With Germany's elections only one month away, Chancellor Gerhard Schroeder is hoping that his firm handling of the devastating flood crisis in eastern and southern parts of the country will boost his chances of winning a second term. Mr. Schroeder's Social Democrats are trailing the opposition Christian Democrats in the polls, but the chancellor is being given credit for showing strong leadership and coming up with a way to pay for the devastation.
Until last week, Mr. Schroeder's chances for a second term looked pretty dim. Even though he is personally more popular than his conservative rival, Edmund Stoiber, the Social Democrats have been lagging behind the Christian Democrats in national polls by an average of seven percentage points all year long.
Then, torrential rains and raging flood waters poured into Germany and gave the chancellor what some analysts are describing as a second chance.
Political scientist Everhard Holtmann, of Halle University in eastern Germany, says Mr. Schroeder's capable handling of the floods and their aftermath just might help him distract voters' attention from what they perceive as his government's main weakness: high unemployment.
"In situations of chaos and catastrophe, people prefer a strong and decisive executive. And if Schroeder can prove to be such a resolute head executive, perhaps he may benefit from it," Mr. Holtmann said.
However, Mr. Holtmann says that the chancellor will only pick up votes if he is not perceived as using the floods for political gain. Instead, he argues, Mr. Schroeder needs to appear statesmanlike.
The chancellor tried to be just that last Sunday, when he hosted an emergency conference in Berlin and invited the heads of government of Austria, the Czech Republic, and Slovakia, countries that were also hard hit by the floods. Mr. Schroeder made an appeal for European solidarity.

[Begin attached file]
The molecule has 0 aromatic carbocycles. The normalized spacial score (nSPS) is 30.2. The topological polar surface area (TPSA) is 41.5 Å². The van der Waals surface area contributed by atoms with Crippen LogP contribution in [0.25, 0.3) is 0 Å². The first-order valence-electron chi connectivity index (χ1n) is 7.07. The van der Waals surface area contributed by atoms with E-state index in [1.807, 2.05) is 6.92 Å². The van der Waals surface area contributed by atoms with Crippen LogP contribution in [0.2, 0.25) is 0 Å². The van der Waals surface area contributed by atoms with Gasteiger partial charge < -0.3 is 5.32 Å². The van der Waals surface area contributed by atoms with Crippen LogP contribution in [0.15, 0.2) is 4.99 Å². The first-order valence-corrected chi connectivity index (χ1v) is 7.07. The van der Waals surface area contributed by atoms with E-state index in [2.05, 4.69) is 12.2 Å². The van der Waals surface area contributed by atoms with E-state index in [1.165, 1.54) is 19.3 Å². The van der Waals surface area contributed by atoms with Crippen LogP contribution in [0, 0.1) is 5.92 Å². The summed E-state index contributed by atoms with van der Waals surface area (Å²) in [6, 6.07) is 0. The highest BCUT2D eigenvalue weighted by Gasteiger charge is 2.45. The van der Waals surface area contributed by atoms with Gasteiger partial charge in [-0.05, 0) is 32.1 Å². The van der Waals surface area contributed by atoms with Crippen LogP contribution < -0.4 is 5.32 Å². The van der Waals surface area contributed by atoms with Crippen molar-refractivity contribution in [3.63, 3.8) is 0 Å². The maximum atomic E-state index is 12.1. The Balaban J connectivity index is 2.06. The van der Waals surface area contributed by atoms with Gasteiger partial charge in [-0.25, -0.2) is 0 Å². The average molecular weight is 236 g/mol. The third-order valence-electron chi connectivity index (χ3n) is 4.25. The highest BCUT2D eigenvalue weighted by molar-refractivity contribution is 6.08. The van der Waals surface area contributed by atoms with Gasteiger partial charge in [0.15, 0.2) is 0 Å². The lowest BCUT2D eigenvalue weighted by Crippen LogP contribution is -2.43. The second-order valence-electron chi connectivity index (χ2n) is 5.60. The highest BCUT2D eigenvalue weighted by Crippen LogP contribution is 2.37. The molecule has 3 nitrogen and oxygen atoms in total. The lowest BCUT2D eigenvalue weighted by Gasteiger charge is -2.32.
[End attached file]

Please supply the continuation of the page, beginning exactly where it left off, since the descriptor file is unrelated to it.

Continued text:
"The damages and people's suffering concern all the countries affected," he said. "So we will continue working from tomorrow to make unified Europe a place of solidarity."
Mr. Schroeder's challenger, Edmund Stoiber, was on vacation when the floods hit but quickly tried to make up for lost ground by touring some of the effected areas Mr. Stoiber also attempted to seize the initiative by demanding that the government fund the cost of cleaning up the damage in spite of its current budget crunch.
"We expect the German government to install a special flood catastrophe 2002 fund this year to cope with the damages caused by the floods. We demand the amount to be $2 billion euros [dollars]," he said.
But Mr. Schroeder had another card up his sleeve. On Monday, he proposed delaying tax cuts scheduled to come into force next year to free up money to help pay for the flood damage. The move would give the government nearly $7 billion to help defray the costs of the clean up, without increasing the budget deficit.
Normally, delaying tax cuts so close to an election might be considered political suicide. But analysts say Mr. Schroeder is gambling on a huge outpouring of solidarity all across Germany with the flood victims.
A poll published in the magazine Stern this week showed the Social Democrats had gained a percentage point while the Christian Democrats had dropped one. But the Social Democrats and their Green Party allies are still trailing the Christian Democrats and their traditional partners, the Free Democrats, by three points.
Mr. Schroeder is hoping to make up the difference among the normally fickle voters of the former East Germany. He is also hoping that German voters' sympathy for the flood victims will override whatever frustration they may feel at the absence of those promised tax cuts.
But some analysts caution against predicting that the floods could swing the election for the chancellor. Although the poll that appeared in Stern says a majority think Mr. Schroeder's performance during the floods was better than that of Mr. Stoiber, 70 percent said the crisis would not influence their vote on September 22.